“Come Together: Goodbye Yellow Brick Road”: Laughton Kora about being Elton

Some albums are like your own time machine. Hit play, and you’re taken back through the decades to your teenage years.

Mine was abandoned on an island of faded pink candle wick: a threadbare bedspread in a dilapidated bedroom in Whanganui, with canvas on the walls where the old wallpaper had peeled off. Above me, a deeply homoerotic poster in which David Bowie gazed through tangerine racing glasses, all cheekbones and boredom, his wrists draped over the handlebars of a monkey-shaped motorcycle.

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“The main reason people come is nostalgia, but that’s not a bad thing,” says Kora. “These shows don’t just remind you of great songs; they remind you of who you were.

I spent years lying on this bedspread listening to music, the records I played a cheap ticket out of town. One album that received a beating was Elton John’s seventh, Goodbye yellow brick road. A double LP, it came out in 1973, when I was 12 years old.

Even the album cover was about escape. There’s Elton on the cover, taking his leave of the grimy brick lanes of England, entering a technicolor Wizard of Oz displayed while wearing sequined platforms and a satin touring jacket with her own name on it.

Goodbye yellow brick road is as padded as your grandma’s couch, as sentimental as a sad puppy Hallmark card. He tries too hard to please, like a nervous dinner host. I liked it.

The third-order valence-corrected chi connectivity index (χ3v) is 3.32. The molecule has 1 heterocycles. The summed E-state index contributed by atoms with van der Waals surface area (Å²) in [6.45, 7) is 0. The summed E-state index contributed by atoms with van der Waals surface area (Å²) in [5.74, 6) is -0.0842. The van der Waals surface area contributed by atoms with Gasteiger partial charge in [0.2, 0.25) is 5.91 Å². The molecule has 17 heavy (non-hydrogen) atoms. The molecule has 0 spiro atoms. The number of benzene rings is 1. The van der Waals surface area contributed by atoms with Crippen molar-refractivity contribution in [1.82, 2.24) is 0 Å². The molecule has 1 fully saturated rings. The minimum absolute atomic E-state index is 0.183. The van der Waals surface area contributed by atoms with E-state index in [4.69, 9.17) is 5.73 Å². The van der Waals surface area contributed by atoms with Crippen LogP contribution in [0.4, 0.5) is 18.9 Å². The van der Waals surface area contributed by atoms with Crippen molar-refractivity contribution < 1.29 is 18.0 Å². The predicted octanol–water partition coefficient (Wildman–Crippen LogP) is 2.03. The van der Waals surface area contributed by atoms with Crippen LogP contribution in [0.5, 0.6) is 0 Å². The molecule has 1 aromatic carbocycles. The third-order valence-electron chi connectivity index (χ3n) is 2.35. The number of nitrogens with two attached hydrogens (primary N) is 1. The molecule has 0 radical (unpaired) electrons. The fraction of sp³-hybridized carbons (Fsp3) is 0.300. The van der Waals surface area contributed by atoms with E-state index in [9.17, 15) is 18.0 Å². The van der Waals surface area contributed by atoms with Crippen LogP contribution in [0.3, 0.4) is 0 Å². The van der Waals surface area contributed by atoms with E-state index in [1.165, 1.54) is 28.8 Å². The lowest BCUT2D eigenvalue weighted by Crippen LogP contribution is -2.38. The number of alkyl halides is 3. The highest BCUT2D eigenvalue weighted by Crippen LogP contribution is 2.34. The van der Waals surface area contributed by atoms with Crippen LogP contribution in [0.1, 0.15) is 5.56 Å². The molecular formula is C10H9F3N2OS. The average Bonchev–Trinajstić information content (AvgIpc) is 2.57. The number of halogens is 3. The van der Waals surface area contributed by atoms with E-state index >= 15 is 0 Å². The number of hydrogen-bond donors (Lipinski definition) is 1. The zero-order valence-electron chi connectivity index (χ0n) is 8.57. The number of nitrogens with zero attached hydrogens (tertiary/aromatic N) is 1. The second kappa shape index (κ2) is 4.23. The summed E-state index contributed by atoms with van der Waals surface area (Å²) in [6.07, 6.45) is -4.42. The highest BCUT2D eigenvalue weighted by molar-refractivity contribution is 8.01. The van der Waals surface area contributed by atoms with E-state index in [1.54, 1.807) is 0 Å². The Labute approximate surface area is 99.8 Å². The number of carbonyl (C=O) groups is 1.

This is the sound of Elton and lyricist Bernie Taupin – fresh from huge hits with Daniel and Rock Crocodile – deliberately create a blockbuster, tack stylistically to attract new fans, dazed with ideas, some of which were better than others.

Candy and Ronnie, have you ever seen them? Oh, but they’re so far apart. With its false crowd noise and its glorious revolving piano, Bennie and the JetsI am still passionate about to this day – the perfect evocation of a teenager knocked down by a brilliant band, the look just as important as the sound.

Album opening Funeral of a Friend / Love Lies Bleedingis a noisy melodrama, pumped up for stadium shows. Gray seal, The ballad of Danny Bailey, I saw this movie tooIn addition to this, you need to know more about it., HarmonyIn addition to this, you need to know more about it.. All the rippers. The title song? Gold too.

Yes, there are shocking ones. Originally praising Marilyn Monroe before being reassigned after Princess Diana’s death I would be happy never to hear Candle in the windonce again in my life. Want some white-boy reggae? Jamaica handjob is all up to you.